Regular readers of this column will know I have been optimistic in my outlook for stock markets for some time, particularly in the UK.
However, the Investment Association UK All Companies sector saw outflows last year, and pessimism is rife. Indeed, I heard an IFA declare the UK as un-investable just a few months ago.
In some ways, this only reinforces my positive view. Such a level of negativity is usually an excellent indicator of an upcoming boom. And I am in good company. Neil Woodford recently tweaked his equity income fund to have more exposure to domestically-focused companies, as he is more bullish on the UK economy too.
Meeting the argument head on
That said, stock markets have a nasty habit of making fools of us and can humble even successful and experienced managers.
So, this week, I decided to take a look at a manager who holds the opposite view to my own. Peter Spiller fits the bill nicely. The man behind the launch of Capital Gearing Investment Trust in 1982, Spiller is particularly bearish in his outlook.
His philosophy is to make money in the good times while protecting the portfolio from negative shocks: a twin aim few succeed in. The success of the strategy also relies on Spiller’s correct analysis of the macro environment – another extremely difficult skill he has mastered over a long career.
At £170m, Capital Gearing is small and, as it seeks to exploit discount opportunities in investment trusts, is not scalable. However, last year, Spiller opened the Capital Gearing Absolute Return fund. It holds the same objective of growing wealth over the long term and preserving value over the short term but is much more scalable as an open ended fund.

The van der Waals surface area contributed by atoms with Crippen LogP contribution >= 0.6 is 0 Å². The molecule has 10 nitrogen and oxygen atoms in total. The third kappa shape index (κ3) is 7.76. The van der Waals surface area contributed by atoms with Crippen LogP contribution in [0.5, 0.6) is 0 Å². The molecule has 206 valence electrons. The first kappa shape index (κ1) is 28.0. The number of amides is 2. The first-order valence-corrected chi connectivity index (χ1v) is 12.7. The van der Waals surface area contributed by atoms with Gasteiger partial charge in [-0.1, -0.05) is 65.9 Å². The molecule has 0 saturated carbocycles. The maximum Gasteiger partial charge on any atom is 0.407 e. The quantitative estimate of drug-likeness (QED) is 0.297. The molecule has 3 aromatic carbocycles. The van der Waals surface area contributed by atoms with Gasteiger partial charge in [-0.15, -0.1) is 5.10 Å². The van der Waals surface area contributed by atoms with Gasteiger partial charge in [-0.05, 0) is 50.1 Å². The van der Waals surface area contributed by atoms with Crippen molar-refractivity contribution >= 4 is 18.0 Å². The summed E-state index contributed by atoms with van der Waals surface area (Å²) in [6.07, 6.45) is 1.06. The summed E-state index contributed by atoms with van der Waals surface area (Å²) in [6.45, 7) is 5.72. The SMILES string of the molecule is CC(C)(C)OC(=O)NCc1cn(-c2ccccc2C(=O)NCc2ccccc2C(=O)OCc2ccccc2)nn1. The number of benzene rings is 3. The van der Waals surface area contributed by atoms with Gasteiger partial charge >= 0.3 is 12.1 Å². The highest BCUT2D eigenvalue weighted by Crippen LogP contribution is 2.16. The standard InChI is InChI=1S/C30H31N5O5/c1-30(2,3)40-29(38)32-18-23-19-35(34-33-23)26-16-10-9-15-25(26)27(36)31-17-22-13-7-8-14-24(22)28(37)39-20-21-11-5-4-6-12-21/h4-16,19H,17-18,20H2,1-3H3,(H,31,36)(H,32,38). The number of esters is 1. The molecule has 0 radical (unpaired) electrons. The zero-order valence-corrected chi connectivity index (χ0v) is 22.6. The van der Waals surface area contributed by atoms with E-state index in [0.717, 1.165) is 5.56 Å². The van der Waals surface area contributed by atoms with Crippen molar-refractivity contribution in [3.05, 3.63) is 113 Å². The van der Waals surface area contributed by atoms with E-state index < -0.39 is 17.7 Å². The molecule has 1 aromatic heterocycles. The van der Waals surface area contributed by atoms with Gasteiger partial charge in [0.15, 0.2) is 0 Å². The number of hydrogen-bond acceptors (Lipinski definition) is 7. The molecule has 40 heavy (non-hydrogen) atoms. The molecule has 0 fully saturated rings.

The asset allocation is a reflection of the manager’s present view of the world. As his outlook is pessimistic at best, he has shifted the portfolio into wealth-preservation mode.
Central banks and politicians have backed themselves into a corner, according to Spiller. Consumer debt has climbed even higher than its 2008 level: house prices have risen strongly and people have been encouraged to borrow more in an effort to boost consumption.
Meanwhile, interest rates have fallen to record lows and central banks are unable to raise rates by more than a smidgen for fear of causing mass loan default. The only option left is to inflate the debt away. As a result, Spiller expects a re-run of the 1970s, with double-digit inflation. Unlike the 1970s, however, interest rates will remain low – at least initially.
This expectation of increased inflation is the source of Spiller’s pessimism. The positioning of the fund is therefore highly defensive, with an emphasis on dollar exposure and inflation protection. Exposure to risk assets, mainly via investment trusts and gold, amounts to around 37 per cent, with the remainder held in index-linked and corporate bonds, and cash.
Following a strong period of performance, there is limited value in index-linked bonds. Spiller favours American Tips, which at least offer a positive return – more than can be said for UK’s equivalent, index-linked gilts.
There will be a point in the future whereby he will increase exposure to risk assets and switch the portfolio back into wealth-accumulation mode. This is likely to be when the rest of the market is bearish and moving in the opposite direction.
But the problem with all macro calls is they can take a long time to play out. Personal Assets Trust’s Ian Rushbrook, for example, correctly anticipated the 2008 financial crisis but was years too early. He therefore missed out on a large portion of the spectacular gains prior to the event.
That said, an important aspect of a diversified portfolio is a variety of views. Spiller is more cautious in his outlook than most but, importantly, is not afraid to shift the portfolio as things change.
This could be a great fund to hold in order to have the decision made for you when the time comes. Whether you are bullish or bearish, it would be wrong to dismiss a man of Spiller’s experience.
Mark Dampier is head of research at Hargreaves Lansdown